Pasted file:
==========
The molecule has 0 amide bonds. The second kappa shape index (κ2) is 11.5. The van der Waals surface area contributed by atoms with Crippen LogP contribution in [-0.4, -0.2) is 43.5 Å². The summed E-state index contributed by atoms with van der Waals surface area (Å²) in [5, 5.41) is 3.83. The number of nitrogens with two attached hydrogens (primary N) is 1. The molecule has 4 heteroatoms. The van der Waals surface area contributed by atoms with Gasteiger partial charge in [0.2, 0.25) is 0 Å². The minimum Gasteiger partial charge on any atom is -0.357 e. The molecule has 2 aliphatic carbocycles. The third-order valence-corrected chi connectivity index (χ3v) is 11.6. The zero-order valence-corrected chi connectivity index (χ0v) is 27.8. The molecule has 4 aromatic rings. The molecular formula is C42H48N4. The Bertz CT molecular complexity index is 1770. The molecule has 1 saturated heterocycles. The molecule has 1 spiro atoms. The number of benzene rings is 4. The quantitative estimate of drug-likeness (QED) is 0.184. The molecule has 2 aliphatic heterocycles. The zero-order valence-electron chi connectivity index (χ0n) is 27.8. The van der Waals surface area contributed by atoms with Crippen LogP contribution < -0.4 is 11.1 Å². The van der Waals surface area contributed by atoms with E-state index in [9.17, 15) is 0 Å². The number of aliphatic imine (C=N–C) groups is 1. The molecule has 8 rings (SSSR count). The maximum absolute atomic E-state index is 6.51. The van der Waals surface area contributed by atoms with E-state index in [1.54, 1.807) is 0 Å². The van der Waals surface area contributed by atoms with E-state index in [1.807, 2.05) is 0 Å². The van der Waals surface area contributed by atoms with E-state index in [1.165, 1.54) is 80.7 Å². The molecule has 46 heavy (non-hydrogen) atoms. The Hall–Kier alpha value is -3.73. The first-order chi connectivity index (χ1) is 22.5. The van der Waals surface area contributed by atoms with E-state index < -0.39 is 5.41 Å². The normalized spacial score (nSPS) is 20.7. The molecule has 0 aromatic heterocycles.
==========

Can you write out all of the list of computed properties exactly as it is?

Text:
The molecule has 0 amide bonds. The second kappa shape index (κ2) is 11.5. The van der Waals surface area contributed by atoms with Crippen LogP contribution in [-0.4, -0.2) is 43.5 Å². The summed E-state index contributed by atoms with van der Waals surface area (Å²) in [5, 5.41) is 3.83. The number of nitrogens with two attached hydrogens (primary N) is 1. The molecule has 4 heteroatoms. The van der Waals surface area contributed by atoms with Gasteiger partial charge in [0.2, 0.25) is 0 Å². The minimum Gasteiger partial charge on any atom is -0.357 e. The molecule has 2 aliphatic carbocycles. The third-order valence-corrected chi connectivity index (χ3v) is 11.6. The zero-order valence-corrected chi connectivity index (χ0v) is 27.8. The molecule has 4 aromatic rings. The molecular formula is C42H48N4. The Bertz CT molecular complexity index is 1770. The molecule has 1 saturated heterocycles. The molecule has 1 spiro atoms. The number of benzene rings is 4. The quantitative estimate of drug-likeness (QED) is 0.184. The molecule has 2 aliphatic heterocycles. The zero-order valence-electron chi connectivity index (χ0n) is 27.8. The van der Waals surface area contributed by atoms with Crippen LogP contribution < -0.4 is 11.1 Å². The van der Waals surface area contributed by atoms with E-state index in [9.17, 15) is 0 Å². The number of aliphatic imine (C=N–C) groups is 1. The molecule has 8 rings (SSSR count). The maximum absolute atomic E-state index is 6.51. The van der Waals surface area contributed by atoms with E-state index in [1.54, 1.807) is 0 Å². The van der Waals surface area contributed by atoms with E-state index in [1.807, 2.05) is 0 Å². The van der Waals surface area contributed by atoms with E-state index in [1.165, 1.54) is 80.7 Å². The molecule has 46 heavy (non-hydrogen) atoms. The Hall–Kier alpha value is -3.73. The first-order chi connectivity index (χ1) is 22.5. The van der Waals surface area contributed by atoms with E-state index < -0.39 is 5.41 Å². The normalized spacial score (nSPS) is 20.7. The molecule has 0 aromatic heterocycles.